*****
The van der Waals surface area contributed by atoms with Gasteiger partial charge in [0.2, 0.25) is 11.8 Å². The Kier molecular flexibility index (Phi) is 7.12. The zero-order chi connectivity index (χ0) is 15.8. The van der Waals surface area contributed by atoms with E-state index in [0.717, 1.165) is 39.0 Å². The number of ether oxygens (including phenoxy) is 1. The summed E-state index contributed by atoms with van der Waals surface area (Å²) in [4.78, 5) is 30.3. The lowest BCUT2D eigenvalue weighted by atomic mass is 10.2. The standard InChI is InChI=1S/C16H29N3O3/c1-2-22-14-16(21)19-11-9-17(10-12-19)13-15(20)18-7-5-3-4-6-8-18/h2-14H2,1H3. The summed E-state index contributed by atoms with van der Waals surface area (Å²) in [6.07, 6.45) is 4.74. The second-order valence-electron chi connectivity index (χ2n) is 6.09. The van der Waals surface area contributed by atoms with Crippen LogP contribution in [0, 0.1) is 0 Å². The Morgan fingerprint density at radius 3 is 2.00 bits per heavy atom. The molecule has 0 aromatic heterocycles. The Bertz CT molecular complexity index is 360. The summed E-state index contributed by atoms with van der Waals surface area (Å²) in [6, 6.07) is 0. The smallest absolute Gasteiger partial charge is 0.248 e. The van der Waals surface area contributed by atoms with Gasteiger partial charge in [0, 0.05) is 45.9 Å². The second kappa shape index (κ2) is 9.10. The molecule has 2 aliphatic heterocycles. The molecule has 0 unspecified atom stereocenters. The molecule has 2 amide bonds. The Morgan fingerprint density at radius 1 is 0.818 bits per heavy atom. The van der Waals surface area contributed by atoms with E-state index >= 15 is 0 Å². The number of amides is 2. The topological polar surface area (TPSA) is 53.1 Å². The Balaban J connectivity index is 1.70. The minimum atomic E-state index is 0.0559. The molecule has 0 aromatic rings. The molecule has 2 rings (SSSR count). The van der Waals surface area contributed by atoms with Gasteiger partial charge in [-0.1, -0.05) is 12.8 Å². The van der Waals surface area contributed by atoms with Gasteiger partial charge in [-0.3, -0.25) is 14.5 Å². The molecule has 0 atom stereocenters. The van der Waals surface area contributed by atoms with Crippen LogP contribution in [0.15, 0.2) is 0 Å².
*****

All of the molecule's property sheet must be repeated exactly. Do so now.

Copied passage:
The van der Waals surface area contributed by atoms with Gasteiger partial charge in [0.2, 0.25) is 11.8 Å². The Kier molecular flexibility index (Phi) is 7.12. The zero-order chi connectivity index (χ0) is 15.8. The van der Waals surface area contributed by atoms with E-state index in [0.717, 1.165) is 39.0 Å². The number of ether oxygens (including phenoxy) is 1. The summed E-state index contributed by atoms with van der Waals surface area (Å²) in [4.78, 5) is 30.3. The lowest BCUT2D eigenvalue weighted by atomic mass is 10.2. The standard InChI is InChI=1S/C16H29N3O3/c1-2-22-14-16(21)19-11-9-17(10-12-19)13-15(20)18-7-5-3-4-6-8-18/h2-14H2,1H3. The summed E-state index contributed by atoms with van der Waals surface area (Å²) in [6.07, 6.45) is 4.74. The second-order valence-electron chi connectivity index (χ2n) is 6.09. The van der Waals surface area contributed by atoms with Crippen LogP contribution in [0, 0.1) is 0 Å². The Morgan fingerprint density at radius 3 is 2.00 bits per heavy atom. The molecule has 0 aromatic heterocycles. The Bertz CT molecular complexity index is 360. The summed E-state index contributed by atoms with van der Waals surface area (Å²) in [6, 6.07) is 0. The smallest absolute Gasteiger partial charge is 0.248 e. The van der Waals surface area contributed by atoms with Gasteiger partial charge in [0, 0.05) is 45.9 Å². The second kappa shape index (κ2) is 9.10. The molecule has 2 aliphatic heterocycles. The molecule has 0 unspecified atom stereocenters. The molecule has 2 amide bonds. The Morgan fingerprint density at radius 1 is 0.818 bits per heavy atom. The van der Waals surface area contributed by atoms with E-state index >= 15 is 0 Å². The number of amides is 2. The topological polar surface area (TPSA) is 53.1 Å². The Balaban J connectivity index is 1.70. The minimum atomic E-state index is 0.0559. The molecule has 0 aromatic rings. The molecule has 2 rings (SSSR count). The van der Waals surface area contributed by atoms with Gasteiger partial charge in [-0.1, -0.05) is 12.8 Å². The van der Waals surface area contributed by atoms with Gasteiger partial charge in [-0.3, -0.25) is 14.5 Å². The molecule has 0 atom stereocenters. The van der Waals surface area contributed by atoms with Crippen LogP contribution in [0.15, 0.2) is 0 Å².